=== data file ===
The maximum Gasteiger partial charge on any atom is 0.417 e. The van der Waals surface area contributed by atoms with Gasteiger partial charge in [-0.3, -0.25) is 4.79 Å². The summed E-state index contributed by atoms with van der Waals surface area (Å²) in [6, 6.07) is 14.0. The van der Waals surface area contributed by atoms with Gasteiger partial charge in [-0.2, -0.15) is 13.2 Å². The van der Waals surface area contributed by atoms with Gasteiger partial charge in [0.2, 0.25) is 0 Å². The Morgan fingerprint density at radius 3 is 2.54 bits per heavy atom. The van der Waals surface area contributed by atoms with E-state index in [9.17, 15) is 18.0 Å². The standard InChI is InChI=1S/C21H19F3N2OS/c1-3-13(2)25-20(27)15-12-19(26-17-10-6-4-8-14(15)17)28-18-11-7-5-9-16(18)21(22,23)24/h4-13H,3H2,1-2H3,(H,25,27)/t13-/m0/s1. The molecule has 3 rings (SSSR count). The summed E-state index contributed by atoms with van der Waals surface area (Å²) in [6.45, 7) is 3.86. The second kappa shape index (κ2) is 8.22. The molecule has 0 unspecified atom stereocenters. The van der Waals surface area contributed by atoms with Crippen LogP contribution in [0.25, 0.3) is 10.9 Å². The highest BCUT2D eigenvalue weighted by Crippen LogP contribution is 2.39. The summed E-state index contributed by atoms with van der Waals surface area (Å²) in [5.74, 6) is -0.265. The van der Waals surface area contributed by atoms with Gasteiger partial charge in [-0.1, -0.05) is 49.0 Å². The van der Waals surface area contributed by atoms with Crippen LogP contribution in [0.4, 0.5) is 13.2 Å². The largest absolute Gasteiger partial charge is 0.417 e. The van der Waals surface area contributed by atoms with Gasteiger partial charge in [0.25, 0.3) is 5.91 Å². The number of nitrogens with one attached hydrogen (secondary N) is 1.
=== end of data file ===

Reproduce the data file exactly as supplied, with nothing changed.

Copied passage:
The maximum Gasteiger partial charge on any atom is 0.417 e. The van der Waals surface area contributed by atoms with Gasteiger partial charge in [-0.3, -0.25) is 4.79 Å². The summed E-state index contributed by atoms with van der Waals surface area (Å²) in [6, 6.07) is 14.0. The van der Waals surface area contributed by atoms with Gasteiger partial charge in [-0.2, -0.15) is 13.2 Å². The van der Waals surface area contributed by atoms with Gasteiger partial charge in [0.2, 0.25) is 0 Å². The Morgan fingerprint density at radius 3 is 2.54 bits per heavy atom. The van der Waals surface area contributed by atoms with E-state index in [9.17, 15) is 18.0 Å². The standard InChI is InChI=1S/C21H19F3N2OS/c1-3-13(2)25-20(27)15-12-19(26-17-10-6-4-8-14(15)17)28-18-11-7-5-9-16(18)21(22,23)24/h4-13H,3H2,1-2H3,(H,25,27)/t13-/m0/s1. The molecule has 3 rings (SSSR count). The summed E-state index contributed by atoms with van der Waals surface area (Å²) in [6.45, 7) is 3.86. The second kappa shape index (κ2) is 8.22. The molecule has 0 unspecified atom stereocenters. The van der Waals surface area contributed by atoms with Crippen LogP contribution in [0.25, 0.3) is 10.9 Å². The highest BCUT2D eigenvalue weighted by Crippen LogP contribution is 2.39. The summed E-state index contributed by atoms with van der Waals surface area (Å²) in [5.74, 6) is -0.265. The van der Waals surface area contributed by atoms with Gasteiger partial charge in [-0.1, -0.05) is 49.0 Å². The van der Waals surface area contributed by atoms with Crippen LogP contribution in [0.4, 0.5) is 13.2 Å². The largest absolute Gasteiger partial charge is 0.417 e. The van der Waals surface area contributed by atoms with Gasteiger partial charge in [0.25, 0.3) is 5.91 Å². The number of nitrogens with one attached hydrogen (secondary N) is 1.